Seven Days in June by Tia Williams
My rating: 5 of 5 stars
Seven Days in June by Tia Williams follows two best-selling authors who reunite on the New York literati circuit years after a high school fling that left them scarred. It’s a sophisticated romance still accompanied by a happily ever after.
Manhattanite single mom Eva Mercy is a former best-selling novelist whose Black vampire romance series à la Twilight still excites fans via the interwebs. By chance, an author drops out of a panel event, and Eva gets the last-minute invitation to fill the spot. That’s where she sees fellow, still-successful best-selling novelist Shane Hall, a mysterious intellectual who makes women and men alike swoon. Eva tries not to swoon because it turns out she and Shane went to high school once in D.C. and spent a week of debauchery in a mansion during their senior year. They meet up for a day in New York where the deep-rooted chemistry overtakes them. The day blends into another one and another where they start catching up about what went wrong when they were teenagers. Eva thinks Shane, who was a foster child and drug dealer at the time, abandoned her at her lowest point, but she learns that another force divided them. As they try to rekindle what they had as adults, Eva and Shane must combat their demons to accept the love that was severed so many years ago.
This is Tia Williams’ most complex work yet. Known for centering her novels on Black women in New York working in media, the author adds more layers to Eva’s character and Shane’s character not common in a lot of women’s fiction and romance novels. In adolescence, the main characters are dealing with substance abuse, self-harm, unstable homes, and missing parents. In adulthood, the age-old traumas return with them realizing how reflective their behaviors are when they interact with each other and the kids in their lives like Eva’s Gen Z daughter Audre and Shane’s mentee Ty. The character and storyline complexity blends well with the ubiquitous pop culture references the author loves to add to her novels.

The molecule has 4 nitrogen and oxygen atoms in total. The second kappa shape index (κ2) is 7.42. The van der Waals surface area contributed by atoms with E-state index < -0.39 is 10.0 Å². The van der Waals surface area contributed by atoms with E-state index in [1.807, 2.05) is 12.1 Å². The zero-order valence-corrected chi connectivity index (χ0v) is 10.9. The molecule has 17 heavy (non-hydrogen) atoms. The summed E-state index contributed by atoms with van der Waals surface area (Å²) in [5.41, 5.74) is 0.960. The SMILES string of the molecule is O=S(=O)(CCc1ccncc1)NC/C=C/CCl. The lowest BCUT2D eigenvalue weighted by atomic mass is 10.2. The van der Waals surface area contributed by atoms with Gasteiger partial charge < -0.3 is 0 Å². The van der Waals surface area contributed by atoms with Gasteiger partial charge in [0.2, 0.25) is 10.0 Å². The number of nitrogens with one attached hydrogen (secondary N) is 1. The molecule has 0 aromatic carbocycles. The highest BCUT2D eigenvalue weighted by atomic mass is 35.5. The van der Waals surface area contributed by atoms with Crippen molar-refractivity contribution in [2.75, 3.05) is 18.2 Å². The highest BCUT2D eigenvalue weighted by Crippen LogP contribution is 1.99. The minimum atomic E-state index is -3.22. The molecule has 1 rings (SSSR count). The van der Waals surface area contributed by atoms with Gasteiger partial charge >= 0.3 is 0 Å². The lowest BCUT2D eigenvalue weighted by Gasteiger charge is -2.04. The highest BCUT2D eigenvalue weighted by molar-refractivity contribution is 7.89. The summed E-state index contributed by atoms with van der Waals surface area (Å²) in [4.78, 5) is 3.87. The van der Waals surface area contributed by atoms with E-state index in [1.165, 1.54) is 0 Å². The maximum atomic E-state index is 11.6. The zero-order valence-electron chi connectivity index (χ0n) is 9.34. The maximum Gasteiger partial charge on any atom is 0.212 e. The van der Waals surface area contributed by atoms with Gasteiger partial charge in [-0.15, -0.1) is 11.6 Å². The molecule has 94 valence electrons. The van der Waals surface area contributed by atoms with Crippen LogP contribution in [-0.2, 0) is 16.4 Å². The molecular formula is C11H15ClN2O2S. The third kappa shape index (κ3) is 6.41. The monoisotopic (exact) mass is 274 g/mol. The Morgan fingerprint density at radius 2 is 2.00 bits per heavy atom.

Also, this is the first novel the author makes her main character an author as well when her previous novels’ main characters are beauty and fashion editors like her former day job life. Switching up the career choice also shows more depth with Eva translating her healing process through her books and Shane doing the same with his. Another element of the novel is Eva living with her invisible disability of suffering from debilitating migraines that worsen with barometric pressure. This also reflects the author’s life. She has given this trait to her first novel’s main character from The Accidental Diva, but this time around in Seven Days in June she makes Eva feel the everyday pain and impact and gives Audre the fear of seeing her mother chronically ill. The migraines also contribute to Eva’s writer’s block and how she’s struggling to deliver the 15th book of her famous series that is getting the film treatment with some hiccups along the way.
Overall, this novel is an excellent summer beach read that’s definitely a page-turner the deeper you get into the book. Tia Williams’ last novel from 2016, The Perfect Find, is in production with Gabrielle Union for Netflix. This novel also has silver-screen potential, especially with the book-to-film subplot that brings up diversity and inclusion in Hollywood projects.
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Book Review: ‘Seven Days in June’ by Tia Williams
Seven Days in June by Tia Williams